Major 'hiding' Maastricht facts: Foreign Office document warned Prime Minister that new Danish proposals on treaty ratification were unlikely to be accepted by other EC governments

Click to follow
The Independent Online
THE PRIME Minister was accused by the Labour Party last night of misleading Britain over Danish proposals on the Maastricht treaty.

Preparing the way for next week's make-or-break Commons vote on a resumption of ratification, John Major told a press conference at Lancaster House yesterday that the Community was 'getting back on the path'.

He said the EC now knew how the Danes were going to proceed with ratification. But he has been told by the Foreign Office that the Danish proposals are unlikely to be accepted by other EC states, and the Danish government has been forced to 'swallow' them against its better judgement.

Nevertheless, Mr Major presented the Danish initiative yesterday as the key reason for proceeding with British ratification: 'We will have to proceed as well as the Danes do. We will have to proceed in parallel. Our parliamentary procedures are very lengthy and very complex.'

However, the Foreign Office told Mr Major last week that the Danish memorandum was non-negotiable and was 'unlikely to be acceptable as it stands to member states, and some of them may make this clear. We may therefore have a difficult negotiation ahead of us, which could play awkwardly with the Paving debate and the reintroduction of the Maastricht Bill.' This means that it is not clear how, or whether, Danish reservations will be overcome.

Jack Cunningham, Labour's foreign affairs spokesman, said last night: 'The Prime Minister is misleading the country and Parliament in his statements on the Danish document. His remarks lack honesty because he must know from the Foreign Office that what he is saying is not the whole truth about the Danish position and its consequences for the treaty and the agreement of the other Community members.'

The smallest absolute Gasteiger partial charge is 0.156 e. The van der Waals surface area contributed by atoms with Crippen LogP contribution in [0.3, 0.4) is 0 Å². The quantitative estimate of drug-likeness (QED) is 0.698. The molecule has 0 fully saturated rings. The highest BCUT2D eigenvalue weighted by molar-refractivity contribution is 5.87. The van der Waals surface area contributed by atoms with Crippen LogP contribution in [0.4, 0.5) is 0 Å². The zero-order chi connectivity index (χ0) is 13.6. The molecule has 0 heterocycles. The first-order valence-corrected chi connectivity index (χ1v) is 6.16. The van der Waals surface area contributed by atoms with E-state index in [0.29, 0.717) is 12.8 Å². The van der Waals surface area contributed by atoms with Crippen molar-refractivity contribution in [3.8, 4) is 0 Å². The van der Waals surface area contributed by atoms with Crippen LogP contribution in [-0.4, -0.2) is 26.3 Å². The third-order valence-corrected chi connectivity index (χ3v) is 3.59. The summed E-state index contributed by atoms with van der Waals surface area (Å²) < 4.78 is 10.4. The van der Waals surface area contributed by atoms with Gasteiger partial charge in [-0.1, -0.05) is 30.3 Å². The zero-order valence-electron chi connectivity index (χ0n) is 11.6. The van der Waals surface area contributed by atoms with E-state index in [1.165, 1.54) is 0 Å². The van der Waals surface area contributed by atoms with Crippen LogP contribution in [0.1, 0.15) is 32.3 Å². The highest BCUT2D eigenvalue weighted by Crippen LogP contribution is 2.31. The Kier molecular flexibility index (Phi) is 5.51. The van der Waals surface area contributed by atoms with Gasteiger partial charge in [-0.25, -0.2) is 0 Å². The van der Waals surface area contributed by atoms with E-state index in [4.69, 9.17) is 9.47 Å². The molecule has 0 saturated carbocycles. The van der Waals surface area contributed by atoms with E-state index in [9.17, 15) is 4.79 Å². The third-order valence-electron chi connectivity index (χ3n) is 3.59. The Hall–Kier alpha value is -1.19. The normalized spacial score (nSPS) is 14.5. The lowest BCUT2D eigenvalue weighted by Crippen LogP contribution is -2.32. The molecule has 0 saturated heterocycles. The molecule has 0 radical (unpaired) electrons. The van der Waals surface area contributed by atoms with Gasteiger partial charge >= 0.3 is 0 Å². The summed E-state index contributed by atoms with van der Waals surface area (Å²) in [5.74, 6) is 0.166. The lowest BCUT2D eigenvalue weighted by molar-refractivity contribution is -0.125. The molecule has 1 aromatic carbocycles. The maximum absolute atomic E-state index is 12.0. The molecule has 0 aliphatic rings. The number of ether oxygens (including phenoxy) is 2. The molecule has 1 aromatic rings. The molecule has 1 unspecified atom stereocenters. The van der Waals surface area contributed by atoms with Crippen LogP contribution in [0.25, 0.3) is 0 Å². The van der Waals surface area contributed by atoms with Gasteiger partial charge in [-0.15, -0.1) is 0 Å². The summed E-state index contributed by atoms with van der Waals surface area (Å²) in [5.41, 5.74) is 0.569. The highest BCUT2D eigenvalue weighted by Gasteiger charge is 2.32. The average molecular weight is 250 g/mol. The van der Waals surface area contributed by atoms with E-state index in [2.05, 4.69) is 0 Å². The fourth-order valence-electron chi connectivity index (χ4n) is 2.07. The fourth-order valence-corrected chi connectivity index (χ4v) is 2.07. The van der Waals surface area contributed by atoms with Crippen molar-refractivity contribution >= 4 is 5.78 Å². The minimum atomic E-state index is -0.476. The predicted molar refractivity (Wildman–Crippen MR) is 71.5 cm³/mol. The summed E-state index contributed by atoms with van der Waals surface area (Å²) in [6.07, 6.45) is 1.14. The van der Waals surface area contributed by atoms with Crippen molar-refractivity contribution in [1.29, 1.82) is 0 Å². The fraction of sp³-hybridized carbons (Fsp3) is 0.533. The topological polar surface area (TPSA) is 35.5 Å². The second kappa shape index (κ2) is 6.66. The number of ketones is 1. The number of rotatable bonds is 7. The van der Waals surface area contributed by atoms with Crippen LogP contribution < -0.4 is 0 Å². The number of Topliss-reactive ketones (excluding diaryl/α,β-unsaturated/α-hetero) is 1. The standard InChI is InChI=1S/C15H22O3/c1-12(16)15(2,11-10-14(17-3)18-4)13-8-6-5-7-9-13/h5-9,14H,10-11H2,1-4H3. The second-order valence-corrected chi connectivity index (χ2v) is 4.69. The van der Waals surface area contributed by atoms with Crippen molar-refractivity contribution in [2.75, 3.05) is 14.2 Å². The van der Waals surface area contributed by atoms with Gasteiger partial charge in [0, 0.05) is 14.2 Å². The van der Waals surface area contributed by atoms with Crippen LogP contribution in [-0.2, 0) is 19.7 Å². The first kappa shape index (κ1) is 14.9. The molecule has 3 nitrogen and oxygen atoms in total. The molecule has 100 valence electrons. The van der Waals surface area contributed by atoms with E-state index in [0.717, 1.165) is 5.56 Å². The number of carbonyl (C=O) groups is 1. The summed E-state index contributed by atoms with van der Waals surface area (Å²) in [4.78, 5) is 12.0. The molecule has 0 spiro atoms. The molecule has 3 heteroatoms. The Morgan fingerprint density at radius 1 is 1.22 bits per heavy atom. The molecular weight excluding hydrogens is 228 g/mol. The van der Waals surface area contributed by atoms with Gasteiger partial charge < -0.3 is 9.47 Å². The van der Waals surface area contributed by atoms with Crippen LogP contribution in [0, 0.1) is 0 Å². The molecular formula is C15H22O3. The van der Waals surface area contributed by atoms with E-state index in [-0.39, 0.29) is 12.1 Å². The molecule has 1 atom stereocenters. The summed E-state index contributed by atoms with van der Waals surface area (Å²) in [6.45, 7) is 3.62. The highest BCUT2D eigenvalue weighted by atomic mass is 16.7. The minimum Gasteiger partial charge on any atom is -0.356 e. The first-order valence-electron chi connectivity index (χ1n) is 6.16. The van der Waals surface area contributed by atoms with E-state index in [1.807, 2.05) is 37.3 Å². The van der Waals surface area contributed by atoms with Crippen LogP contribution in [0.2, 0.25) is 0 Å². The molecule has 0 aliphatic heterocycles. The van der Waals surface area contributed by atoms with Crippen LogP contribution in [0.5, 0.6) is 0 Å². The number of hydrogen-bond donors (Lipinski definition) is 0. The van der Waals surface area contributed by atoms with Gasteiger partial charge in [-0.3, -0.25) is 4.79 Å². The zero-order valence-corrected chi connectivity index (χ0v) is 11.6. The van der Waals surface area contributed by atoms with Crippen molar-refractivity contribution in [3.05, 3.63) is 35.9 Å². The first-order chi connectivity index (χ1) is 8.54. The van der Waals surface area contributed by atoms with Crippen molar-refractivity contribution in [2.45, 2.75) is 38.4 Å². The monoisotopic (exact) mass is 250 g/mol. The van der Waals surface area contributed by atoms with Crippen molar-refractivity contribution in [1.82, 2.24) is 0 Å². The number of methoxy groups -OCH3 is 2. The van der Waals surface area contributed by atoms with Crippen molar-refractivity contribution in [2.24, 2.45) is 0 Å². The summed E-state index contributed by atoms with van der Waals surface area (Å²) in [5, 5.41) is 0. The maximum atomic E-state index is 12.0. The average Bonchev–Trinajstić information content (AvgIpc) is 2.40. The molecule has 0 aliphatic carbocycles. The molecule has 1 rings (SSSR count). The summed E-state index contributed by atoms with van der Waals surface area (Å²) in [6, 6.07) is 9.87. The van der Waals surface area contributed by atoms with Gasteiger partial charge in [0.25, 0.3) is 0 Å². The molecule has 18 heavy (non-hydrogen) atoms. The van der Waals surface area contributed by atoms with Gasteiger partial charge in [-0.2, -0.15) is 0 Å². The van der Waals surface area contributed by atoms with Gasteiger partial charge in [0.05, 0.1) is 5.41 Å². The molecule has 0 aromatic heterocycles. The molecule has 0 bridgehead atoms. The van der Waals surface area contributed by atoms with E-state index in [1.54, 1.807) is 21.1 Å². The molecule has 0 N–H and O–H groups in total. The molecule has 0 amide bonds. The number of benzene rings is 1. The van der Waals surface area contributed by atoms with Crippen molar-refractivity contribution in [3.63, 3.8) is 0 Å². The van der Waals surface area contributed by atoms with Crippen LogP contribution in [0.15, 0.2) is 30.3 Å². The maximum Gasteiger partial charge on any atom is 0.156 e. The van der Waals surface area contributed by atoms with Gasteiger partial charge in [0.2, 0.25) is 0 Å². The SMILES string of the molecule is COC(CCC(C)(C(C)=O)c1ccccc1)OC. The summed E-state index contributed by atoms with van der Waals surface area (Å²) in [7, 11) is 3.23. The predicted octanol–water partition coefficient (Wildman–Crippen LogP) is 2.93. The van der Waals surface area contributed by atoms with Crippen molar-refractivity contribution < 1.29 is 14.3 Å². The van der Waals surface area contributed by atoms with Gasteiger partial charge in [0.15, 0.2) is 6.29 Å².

The Prime Minister's attempt to conceal Whitehall's guidance will provoke an outcry from Tory and Labour opponents today - as the Cabinet wrestles with the terms of a motion for Wednesday's debate.

The Danish problem was outlined in a Foreign Office note written last week and received by the Independent. The note indicates that Danish demands go much farther than many member states will accept in watering down the treaty. Although there is no mention of renegotiating the agreement, the Danish memorandum says that 'the Danish agreement must be juridically binding for all twelve Community member states.' The Dutch Foreign Minister, Hans van den Broek, said last night the proposals 'amount to renegotiation'.

But Mr Major had said earlier: 'The Danes are not asking for a renegotiation of what is in the Maastricht treaty.'

The Danes want safeguards in four areas before they put the treaty to a second referendum: a common currency, common defence, European citizenship and co-operation on immigration and crime. The last three, the Foreign Office advice says, can probably be handled by 'non- binding declarations.' This will infuriate the Danish opponents of Maastricht, who insist safeguards must be binding.